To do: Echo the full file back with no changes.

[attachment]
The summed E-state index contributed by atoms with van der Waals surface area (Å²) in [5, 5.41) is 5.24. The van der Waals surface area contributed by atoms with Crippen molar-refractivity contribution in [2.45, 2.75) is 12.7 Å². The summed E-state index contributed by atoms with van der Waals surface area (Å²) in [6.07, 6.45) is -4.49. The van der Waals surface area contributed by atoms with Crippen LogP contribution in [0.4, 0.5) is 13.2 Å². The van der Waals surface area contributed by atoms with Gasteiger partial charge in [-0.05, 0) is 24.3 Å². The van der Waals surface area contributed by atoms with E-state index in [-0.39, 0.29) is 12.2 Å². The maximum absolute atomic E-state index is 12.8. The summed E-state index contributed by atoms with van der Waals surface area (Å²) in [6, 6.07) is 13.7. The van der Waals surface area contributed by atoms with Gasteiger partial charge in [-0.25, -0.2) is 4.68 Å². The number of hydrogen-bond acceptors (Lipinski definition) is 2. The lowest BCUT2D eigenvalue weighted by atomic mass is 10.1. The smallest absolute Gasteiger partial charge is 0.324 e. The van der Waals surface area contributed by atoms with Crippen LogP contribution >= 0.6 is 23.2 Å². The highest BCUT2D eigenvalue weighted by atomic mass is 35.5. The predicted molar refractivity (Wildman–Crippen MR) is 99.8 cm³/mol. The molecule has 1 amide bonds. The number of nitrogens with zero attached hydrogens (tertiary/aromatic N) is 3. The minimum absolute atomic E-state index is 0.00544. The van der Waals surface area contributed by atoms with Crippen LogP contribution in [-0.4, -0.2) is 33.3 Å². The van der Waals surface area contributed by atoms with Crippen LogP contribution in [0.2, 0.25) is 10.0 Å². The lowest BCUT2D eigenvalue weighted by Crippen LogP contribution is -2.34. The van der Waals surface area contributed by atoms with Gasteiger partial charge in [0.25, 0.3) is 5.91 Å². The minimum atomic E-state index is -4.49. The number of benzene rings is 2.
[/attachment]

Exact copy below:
The summed E-state index contributed by atoms with van der Waals surface area (Å²) in [5, 5.41) is 5.24. The van der Waals surface area contributed by atoms with Crippen molar-refractivity contribution in [2.45, 2.75) is 12.7 Å². The summed E-state index contributed by atoms with van der Waals surface area (Å²) in [6.07, 6.45) is -4.49. The van der Waals surface area contributed by atoms with Crippen LogP contribution in [0.4, 0.5) is 13.2 Å². The van der Waals surface area contributed by atoms with Gasteiger partial charge in [-0.05, 0) is 24.3 Å². The van der Waals surface area contributed by atoms with E-state index in [-0.39, 0.29) is 12.2 Å². The maximum absolute atomic E-state index is 12.8. The summed E-state index contributed by atoms with van der Waals surface area (Å²) in [6, 6.07) is 13.7. The van der Waals surface area contributed by atoms with Gasteiger partial charge in [-0.25, -0.2) is 4.68 Å². The number of hydrogen-bond acceptors (Lipinski definition) is 2. The lowest BCUT2D eigenvalue weighted by atomic mass is 10.1. The smallest absolute Gasteiger partial charge is 0.324 e. The van der Waals surface area contributed by atoms with Crippen LogP contribution >= 0.6 is 23.2 Å². The highest BCUT2D eigenvalue weighted by atomic mass is 35.5. The predicted molar refractivity (Wildman–Crippen MR) is 99.8 cm³/mol. The molecule has 1 amide bonds. The number of nitrogens with zero attached hydrogens (tertiary/aromatic N) is 3. The minimum absolute atomic E-state index is 0.00544. The van der Waals surface area contributed by atoms with Crippen LogP contribution in [-0.4, -0.2) is 33.3 Å². The van der Waals surface area contributed by atoms with Crippen LogP contribution in [0.2, 0.25) is 10.0 Å². The lowest BCUT2D eigenvalue weighted by Crippen LogP contribution is -2.34. The van der Waals surface area contributed by atoms with Gasteiger partial charge in [0.25, 0.3) is 5.91 Å². The minimum atomic E-state index is -4.49. The number of benzene rings is 2.